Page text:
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dc.contributor.advisorOgol, C.K.P.O.
dc.contributor.advisorSithanantham, S.
dc.contributor.authorMatoka, Tom Charles
dc.date.accessioned2012-02-10T13:13:06Z
dc.date.available2012-02-10T13:13:06Z
dc.date.issued2012-02-10
dc.identifier.urihttp://ir-library.ku.ac.ke/handle/123456789/2668
dc.descriptionDepartment of Zoological Sciences, 102p. The SB 337.M3 2001en_US
dc.description.abstractCucurbit vegetable crops, especially cucumber (Cucumis sativus L.) offer a good potential for urban and export marketing in Kenya. The crop also shows a promise for commercial production in Eastern African while pests are reckoned as one of the major production constraints. There is very little published information on the range and relative importance of different pests on the crop and appropriate control measures in the region. Exploratory studies conducted from November 1998 to August 2000 at KISE, Nairobi and November 1998 to March 1999 at Kibwezi, Eastern province in Kenya brought to focus arthropods (pests and natural enemies) associated with cucumber. The major pests observed included the African melon ladybird beetle (Epilachna chrysomelina L.), three thrips species (Thrips tabaci (Lindeman), Franliniella schultzei (Trybom) and Mycteriothrips sp) infesting cucumber leaves and flowers besides the melon fruit fly, Dacus ciliatus (Loew) that damages fruits through oviposition and larval feeding. Associated with the pests was a range of natural enemies whose majority were predators mostly of aphids and whiteflies. Four hymenopteran parasitoids of aphids and Charaps sp. On Helicoverpa armigera (Hübner) were also recorded. Predatory coccinellids were the most abundant besides a few surphids, anthocorids on thrips and reduviids on both whiteflies and aphids. Substantial marketable yield loss was found to occur due to pests attacking at the reproductive stage (thrips causing flower fall and fruit flies infesting fruits.) Other pests such as white flies and aphids were common but their adverse effects on the crop yields were not so apparent. Since farmers are expected to comply with the Maximum Residue levels (MRLs), set for chemical pesticides used; they need safer alternatives to pest control. To fill in this gap, botanicals such as neem (Azadirachta indica A.Juss) provide a safer alternative option in an Integrated Pest Management (IPM) system, which formed the basis for testing the neem products on key pests of cucumber since they are also compatible with other pest control methods. Marketable yield levels in plots which received chemical protection at the vegetative stage during the first and the second season (11.4 and 11.6 kg/plot) were highly significantly different from the unsprayed (control) plot yield (10.4 and 10.7 kg/plot) at (P=0.001 and P=0.0001) respectively. Protection at the reproductive stage gave an average yield of 14.6kg, which was also significantly different from plots with protection throughout the entire crop life (15.0kg) (P=0.001). Yields attained under neem product protection compared favorably with the chemical insecticide (lambdacyhalothrin/dimethoate) protected plot yields. Neem products (powder and oil) protected plots gave 8.8 and 7.6 kg/plot in season on one and 9.8 and 6.2kg/plot of damage-free (marketable) fruits in season two which were statistically different at (P=0.0001), and were significantly different from Karate and non-protected (control) plot yields 10.8, 12.8kg and 3.8, 4.0kg respectively for seasons one and two at (P=0.001).en_US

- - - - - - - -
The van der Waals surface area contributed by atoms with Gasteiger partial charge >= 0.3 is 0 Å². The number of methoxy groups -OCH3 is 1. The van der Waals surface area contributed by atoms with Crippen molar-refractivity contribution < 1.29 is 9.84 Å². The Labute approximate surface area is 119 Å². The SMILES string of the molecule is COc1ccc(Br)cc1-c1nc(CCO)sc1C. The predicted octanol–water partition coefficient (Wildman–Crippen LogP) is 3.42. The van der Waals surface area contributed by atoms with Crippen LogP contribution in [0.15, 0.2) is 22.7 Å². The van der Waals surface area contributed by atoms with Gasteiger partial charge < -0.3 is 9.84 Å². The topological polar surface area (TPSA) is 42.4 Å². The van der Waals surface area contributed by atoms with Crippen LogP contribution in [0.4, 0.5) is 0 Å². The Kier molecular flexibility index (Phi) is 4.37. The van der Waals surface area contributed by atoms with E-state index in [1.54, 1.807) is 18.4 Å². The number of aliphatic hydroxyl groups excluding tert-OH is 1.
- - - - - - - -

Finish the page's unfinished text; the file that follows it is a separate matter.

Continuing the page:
dc.description.sponsorshipKenyatta Universityen_US
dc.language.isoenen_US
dc.subjectCucumber--Diseases and pestsen_US
dc.subjectNeem products
dc.titleEcological studies on cucumber (cucumis sativus L.) Pest spectrum, yield loss assessment and potential for use of neem products in Kenyaen_US
dc.typeThesisen_US


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